Liemburg and Niessen: A Joint Expedition

Photography Corriette Schoenaerts.

About the collaboration between Richard Niessen, Jennifer Tee & Harmen Liemburg.
Text Nadette de Visser for Amsterdam Index 2006 (A shortcut to creative Amsterdam).

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In the language of form that is graphic design, Harmen Liemburg en Richard Niessen have developed their own dictionary. This Amsterdam based duo, in collaboration, was previously known as Golden Masters. Meandering through styles, colors, texture and shape, Liemburg and Niessen create design that borders with and crosses over to art. It is a playful world this illustrious duo live in, one that curls and winds and consists of windows to different spaces and places.

It wasn’t long after they graduated from the Amsterdam based Rietveld Academy when two young designers met and muted. Liemburg: “I knew and liked Richard’s work. He is someone who experiments and improvises with very humble tools. He has a exploring mind and, like me, loved print and its process.” Niessen: “I remember Harmen’s graduation project. It was posters in three print editions with mixed colors. At that time, the end of the nineties, everyone either printed full color or monochrome, and all was computer design. To superimpose colored layers and have them create new color schemes was an adventurous thing.” Shortly after they met, they started sharing a studio, brainstormed, and became Golden Masters. The three years that followed were hectic, immensely inspiring and successful.

Not long after Liemburg and Niessen became a team, they were approached by artist Jennifer Tee with a special assignment. Liemburg: “We had our own projects going, one of the main things was organizing the ‘Jack’ events. Jack was a multi- discipline event, a stage where different disciplines could meet and cross. Writers, musicians, graphics designers, artists, industrial designers and architects, all came together and cross fertilized.” Jennifer Tee’s art project was right up their alley. Tee had been looking for graphic designers who could work with her as an integral part of her installations. Niessen: “It was a real challenge to us. Our work had to be part of the overall exhibit, a work within her work.”

Golden Masters and Jennifer Tee
A small package folds out into a huge map that wavers out to the ‘Jennifer Tee universe’. Her work seems to say “I am on a discovery trip, a traveler through lands and worlds and the elements. What I find I assemble, in an attempt to create a new culture.” Liemburg: “Our role felt like stepping into a reportage of an expedition. In preparation, we turned her studio up side down and made lists of all the things we found there. It was like being on an archeological expedition in Egypt, numbering the items recovered. Later her treasure dome was mapped out by us. By rituals, exhibitions, travels, fantasy, characters, games, places and the undiscovered country.” The ground plan is shaped into a T, to refer to her name. ‘the Total-T-Transformer.’ Niessen: “Jennifer made line drawings of the objects she uses in her installations. In turn those were used in the map.”

The end of Golden Masters
After working together intensely for three years on numerous projects, the Golden Masters duo was at the end of their creative spur. As exhilarating as the collective had been to the partners, it was also quite draining. Liemburg: “Gradually our styles began to diverge. Niessen was more focused on architecture in the flat square.” Niessen: “I was focusing on Type, more toward the ‘supporting’ graphic design.” Liemburg: “We both have the tendency to tell our own specific story. But neither of us are problem solving designers. We both felt the need for our own platform.” A new chapter had started, where Liemburg and Niessen had to find their own way about design again.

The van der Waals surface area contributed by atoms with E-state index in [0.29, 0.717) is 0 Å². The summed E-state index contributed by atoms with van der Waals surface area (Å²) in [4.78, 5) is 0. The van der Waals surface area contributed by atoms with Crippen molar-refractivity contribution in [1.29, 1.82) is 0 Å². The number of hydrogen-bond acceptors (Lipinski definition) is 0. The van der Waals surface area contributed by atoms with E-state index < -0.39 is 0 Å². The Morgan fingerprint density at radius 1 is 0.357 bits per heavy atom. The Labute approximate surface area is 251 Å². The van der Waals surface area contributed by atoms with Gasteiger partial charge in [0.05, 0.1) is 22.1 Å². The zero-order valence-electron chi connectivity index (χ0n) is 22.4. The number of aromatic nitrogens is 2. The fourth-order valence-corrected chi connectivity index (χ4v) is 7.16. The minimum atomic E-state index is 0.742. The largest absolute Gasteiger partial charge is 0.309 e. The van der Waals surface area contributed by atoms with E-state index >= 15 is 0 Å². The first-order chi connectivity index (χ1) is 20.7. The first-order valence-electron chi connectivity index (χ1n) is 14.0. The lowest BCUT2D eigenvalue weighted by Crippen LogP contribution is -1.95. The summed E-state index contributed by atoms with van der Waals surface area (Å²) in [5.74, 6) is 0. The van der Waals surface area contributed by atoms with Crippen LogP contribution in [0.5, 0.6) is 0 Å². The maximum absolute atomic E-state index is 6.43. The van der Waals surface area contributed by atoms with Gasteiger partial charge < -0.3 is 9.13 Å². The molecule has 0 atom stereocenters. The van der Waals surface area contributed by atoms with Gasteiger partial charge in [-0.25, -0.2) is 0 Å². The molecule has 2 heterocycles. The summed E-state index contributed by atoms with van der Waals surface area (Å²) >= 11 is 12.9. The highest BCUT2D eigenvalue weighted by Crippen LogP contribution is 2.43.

After Golden Masters
Liemburg can still find inspiration anywhere, whether it is fruit wrappers at the grocery store or anything else he comes across. His design is inspired by the letting loose of the traditional boundaries of graphic design and its structure. At this point he is working on an assignment for the Rijksgebouwendienst, where architecture meets design. He is also in full preparation of a teaching position in Boston, and recently designed the posters announcing his arrival. On occasion, the ‘millipede designer’ writes about design for Items Magazine. Liemburg: “My frame of reference will always be graphic design. I look back into its history and at my predecessors. It is the core and the point of departure for my designs. I like to stretch the means and approach of graphic design, but it will always remain my vantage point.”

As for Niessen, he teaches at the Rietveld academy, sharing his craft with the new graphic generation. Niessen shows them to use all tools available, to the most unlikely ones, to build a visual language and structure. It is no coincidence he has been dubbed ‘typographic mason.’ Niessen: “Compared to what was going on in the world of graphic design in the eighties, I think this is the time to be a little more exuberant. One of the things I sometimes miss in my students at the Rietveld is the nerve to experiment.” Liemburg agrees: “The graphics by young designers often have an aspect of pretentiousness, it is work that wants to be taken serious. They forgot the tools of the trade. There is nothing wrong with being a little wild. A hint of fanaticism can be quite fascinating in design.” Even if the duo now has returned to their own creative desks, their common interests and friend kept them together. Liemburg (smiling): “We are good friends, so we still see each other on a regular base and then, invariably, we discuss work a lot.”

Text: Nadette de Visser
Photography and installation: Corriette Schoenaerts
Page layout: Vandejong
Published by: Bis Publishers

See also Golden Masters New Workspace

December 1st, 2005
, Posted in Interviews